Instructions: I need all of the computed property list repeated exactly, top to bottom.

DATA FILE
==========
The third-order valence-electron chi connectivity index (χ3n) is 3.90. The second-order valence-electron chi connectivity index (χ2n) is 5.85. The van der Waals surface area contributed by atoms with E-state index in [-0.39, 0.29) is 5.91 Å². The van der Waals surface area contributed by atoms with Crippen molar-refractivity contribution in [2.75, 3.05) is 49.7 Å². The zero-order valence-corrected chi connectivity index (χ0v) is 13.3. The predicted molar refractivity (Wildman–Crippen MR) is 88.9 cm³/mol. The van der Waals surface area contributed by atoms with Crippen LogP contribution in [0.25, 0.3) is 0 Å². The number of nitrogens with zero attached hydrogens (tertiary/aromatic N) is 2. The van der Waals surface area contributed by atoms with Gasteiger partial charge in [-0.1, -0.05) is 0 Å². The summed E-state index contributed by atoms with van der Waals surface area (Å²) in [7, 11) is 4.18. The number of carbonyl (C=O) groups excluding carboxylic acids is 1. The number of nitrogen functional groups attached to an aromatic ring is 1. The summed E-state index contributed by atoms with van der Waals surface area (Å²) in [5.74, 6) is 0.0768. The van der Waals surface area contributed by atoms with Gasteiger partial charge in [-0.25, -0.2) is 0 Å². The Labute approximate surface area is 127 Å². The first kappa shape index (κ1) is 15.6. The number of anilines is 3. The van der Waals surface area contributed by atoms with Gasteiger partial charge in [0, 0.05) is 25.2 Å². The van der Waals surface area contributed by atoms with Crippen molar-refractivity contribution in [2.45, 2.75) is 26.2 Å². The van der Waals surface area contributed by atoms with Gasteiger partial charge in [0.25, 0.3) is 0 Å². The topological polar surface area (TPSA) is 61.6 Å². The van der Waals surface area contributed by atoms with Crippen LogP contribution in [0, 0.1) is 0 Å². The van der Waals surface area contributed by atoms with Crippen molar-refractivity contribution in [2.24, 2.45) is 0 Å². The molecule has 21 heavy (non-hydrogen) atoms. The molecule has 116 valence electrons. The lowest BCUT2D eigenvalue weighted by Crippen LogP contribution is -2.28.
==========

The third-order valence-electron chi connectivity index (χ3n) is 3.90. The second-order valence-electron chi connectivity index (χ2n) is 5.85. The van der Waals surface area contributed by atoms with E-state index in [-0.39, 0.29) is 5.91 Å². The van der Waals surface area contributed by atoms with Crippen molar-refractivity contribution in [2.75, 3.05) is 49.7 Å². The zero-order valence-corrected chi connectivity index (χ0v) is 13.3. The predicted molar refractivity (Wildman–Crippen MR) is 88.9 cm³/mol. The van der Waals surface area contributed by atoms with Crippen LogP contribution in [0.25, 0.3) is 0 Å². The number of nitrogens with zero attached hydrogens (tertiary/aromatic N) is 2. The van der Waals surface area contributed by atoms with Gasteiger partial charge in [-0.1, -0.05) is 0 Å². The summed E-state index contributed by atoms with van der Waals surface area (Å²) in [7, 11) is 4.18. The number of carbonyl (C=O) groups excluding carboxylic acids is 1. The number of nitrogen functional groups attached to an aromatic ring is 1. The summed E-state index contributed by atoms with van der Waals surface area (Å²) in [5.74, 6) is 0.0768. The van der Waals surface area contributed by atoms with Gasteiger partial charge in [-0.25, -0.2) is 0 Å². The Labute approximate surface area is 127 Å². The first kappa shape index (κ1) is 15.6. The number of anilines is 3. The van der Waals surface area contributed by atoms with Gasteiger partial charge in [0, 0.05) is 25.2 Å². The van der Waals surface area contributed by atoms with Crippen molar-refractivity contribution in [2.45, 2.75) is 26.2 Å². The van der Waals surface area contributed by atoms with Gasteiger partial charge in [0.25, 0.3) is 0 Å². The topological polar surface area (TPSA) is 61.6 Å². The van der Waals surface area contributed by atoms with Crippen LogP contribution in [0, 0.1) is 0 Å². The van der Waals surface area contributed by atoms with Crippen molar-refractivity contribution in [2.24, 2.45) is 0 Å². The molecule has 21 heavy (non-hydrogen) atoms. The molecule has 116 valence electrons. The lowest BCUT2D eigenvalue weighted by Crippen LogP contribution is -2.28.